Political: Turkey’s president, Recep Erdogan, announced the Turkish general election was to be brought forward from 03 November 2019, to 24 June 2018. The 24 June poll will select all 600 members of the Grand National Assembly, and also includes the first of two potential rounds in the presidential election. The run-off round of the presidential election is scheduled for 08 July if no candidate earns more than 50 per cent in the first round.
Eight parties are contesting the elections, with six putting forward presidential candidates. In the parliamentary elections, the governing Justice and Freedom Party (AKP) has allied itself with the Nationalist Movement Party (MHP). Opposed to this coalition is the so-called “Nation Alliance”, containing the iYi Party (iYi), Felicity Party (SP), and Republican People’s Party (CHP). The People’s Democratic Party (HDP), Patriotic Party (VP), and Free Cause Party (HUDUPAR) are standing only on an independent basis.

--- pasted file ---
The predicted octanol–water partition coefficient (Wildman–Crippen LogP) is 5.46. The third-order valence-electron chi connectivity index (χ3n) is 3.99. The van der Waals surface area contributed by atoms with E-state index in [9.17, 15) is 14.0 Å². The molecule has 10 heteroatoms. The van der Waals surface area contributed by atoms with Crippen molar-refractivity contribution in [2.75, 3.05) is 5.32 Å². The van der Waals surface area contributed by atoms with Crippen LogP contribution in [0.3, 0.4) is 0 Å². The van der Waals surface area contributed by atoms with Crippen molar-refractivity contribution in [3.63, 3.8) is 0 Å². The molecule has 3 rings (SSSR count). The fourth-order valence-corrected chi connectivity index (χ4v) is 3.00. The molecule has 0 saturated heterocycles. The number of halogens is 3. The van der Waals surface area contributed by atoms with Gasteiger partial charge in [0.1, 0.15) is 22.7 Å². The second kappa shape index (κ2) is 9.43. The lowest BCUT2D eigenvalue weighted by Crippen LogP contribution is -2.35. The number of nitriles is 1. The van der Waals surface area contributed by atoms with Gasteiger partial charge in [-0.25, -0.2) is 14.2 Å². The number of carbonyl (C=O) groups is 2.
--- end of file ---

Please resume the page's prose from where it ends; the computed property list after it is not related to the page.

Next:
This election will be the first in Turkey to follow the extensive constitutional and electoral reforms enacted following a disputed referendum in April 2017 and a failed military coup in July 2016.
Despite Erdogan presently riding at his highest point, from the perspective of personal power, the outcome of the elections are not the foregone conclusion that AKP leaders wish them to be. Since 2013, the exchange rate between the Turkish Lira and US dollar has depreciated from 2:1 to 4.6:1. This has had significant knock-on effects on the Turkish economy, which has not grown at a rate sufficient to offset this change and has thus curtailed the purchasing power of Turkish citizens while increasing dissatisfaction. It has widely been suggested that the continued reductions in economic growth are the driving force behind the AKP’s decision to bring the elections forward, assessing that a continued economic slump would eradicate any chance of winning an election held in 2019.